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On the campaign trail, Donald Trump vowed to put an end to nation building abroad and mocked U.S. allies as free riders. “‘America first’ will be the major and overriding theme of my administration,” he declared in a foreign policy speech in April 2016, echoing the language of pre–World War II isolationists. “The countries we are defending must pay for the cost of this defense, and if not, the U.S. must be prepared to let these countries defend themselves,” he said—an apparent reference to his earlier suggestion that U.S. allies without nuclear weapons be allowed to acquire them.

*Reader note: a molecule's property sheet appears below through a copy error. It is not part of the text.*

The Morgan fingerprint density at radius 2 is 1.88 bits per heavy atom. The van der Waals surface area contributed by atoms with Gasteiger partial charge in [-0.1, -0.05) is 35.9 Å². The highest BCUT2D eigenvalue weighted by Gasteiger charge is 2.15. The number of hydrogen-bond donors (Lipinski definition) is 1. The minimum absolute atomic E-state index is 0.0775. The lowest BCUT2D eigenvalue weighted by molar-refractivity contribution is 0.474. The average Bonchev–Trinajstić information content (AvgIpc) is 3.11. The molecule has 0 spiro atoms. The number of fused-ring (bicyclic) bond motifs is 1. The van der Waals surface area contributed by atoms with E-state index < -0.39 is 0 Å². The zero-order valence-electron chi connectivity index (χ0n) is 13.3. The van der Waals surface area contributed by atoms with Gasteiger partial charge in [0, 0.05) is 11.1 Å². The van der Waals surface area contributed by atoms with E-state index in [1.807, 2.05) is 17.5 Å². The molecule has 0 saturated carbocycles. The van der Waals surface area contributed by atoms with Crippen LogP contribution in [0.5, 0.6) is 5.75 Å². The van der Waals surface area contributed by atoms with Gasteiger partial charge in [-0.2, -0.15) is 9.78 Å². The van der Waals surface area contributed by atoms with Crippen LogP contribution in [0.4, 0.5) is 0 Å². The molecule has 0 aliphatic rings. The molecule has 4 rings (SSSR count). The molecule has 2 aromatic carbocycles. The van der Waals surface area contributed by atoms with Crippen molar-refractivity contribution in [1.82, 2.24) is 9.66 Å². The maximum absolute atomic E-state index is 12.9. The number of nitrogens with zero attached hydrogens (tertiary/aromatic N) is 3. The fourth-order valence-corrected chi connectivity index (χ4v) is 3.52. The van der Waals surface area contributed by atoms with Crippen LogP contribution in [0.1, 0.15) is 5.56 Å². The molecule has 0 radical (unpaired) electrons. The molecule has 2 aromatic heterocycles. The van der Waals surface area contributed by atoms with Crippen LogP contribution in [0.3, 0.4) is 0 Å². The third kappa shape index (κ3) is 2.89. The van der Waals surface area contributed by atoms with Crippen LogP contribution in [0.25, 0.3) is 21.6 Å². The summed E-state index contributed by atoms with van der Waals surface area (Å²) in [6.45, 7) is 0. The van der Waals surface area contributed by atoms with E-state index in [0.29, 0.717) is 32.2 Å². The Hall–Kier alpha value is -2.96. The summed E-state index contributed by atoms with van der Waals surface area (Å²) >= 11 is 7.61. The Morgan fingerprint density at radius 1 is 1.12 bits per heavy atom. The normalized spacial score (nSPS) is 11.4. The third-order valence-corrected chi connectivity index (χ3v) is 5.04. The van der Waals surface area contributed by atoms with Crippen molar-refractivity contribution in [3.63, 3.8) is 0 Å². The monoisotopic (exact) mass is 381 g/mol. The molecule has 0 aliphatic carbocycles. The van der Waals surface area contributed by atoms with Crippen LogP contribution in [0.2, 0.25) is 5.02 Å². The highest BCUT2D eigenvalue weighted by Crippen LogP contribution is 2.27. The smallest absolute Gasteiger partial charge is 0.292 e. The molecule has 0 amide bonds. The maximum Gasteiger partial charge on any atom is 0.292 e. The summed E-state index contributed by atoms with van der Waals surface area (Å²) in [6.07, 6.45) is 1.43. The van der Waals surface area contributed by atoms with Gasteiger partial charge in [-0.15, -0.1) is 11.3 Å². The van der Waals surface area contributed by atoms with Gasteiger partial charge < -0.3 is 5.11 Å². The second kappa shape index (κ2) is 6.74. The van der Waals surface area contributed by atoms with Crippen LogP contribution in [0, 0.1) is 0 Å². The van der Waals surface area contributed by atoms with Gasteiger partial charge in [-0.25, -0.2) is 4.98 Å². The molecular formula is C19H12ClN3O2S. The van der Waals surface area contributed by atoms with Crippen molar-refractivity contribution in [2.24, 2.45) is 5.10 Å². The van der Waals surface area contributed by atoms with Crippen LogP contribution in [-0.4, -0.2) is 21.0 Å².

Such statements, coupled with his mistrust of free trade and the treaties and institutions that facilitate it, prompted worries from across the political spectrum that under Trump, the United States would turn inward and abandon the leadership role it has played since the end of World War II. “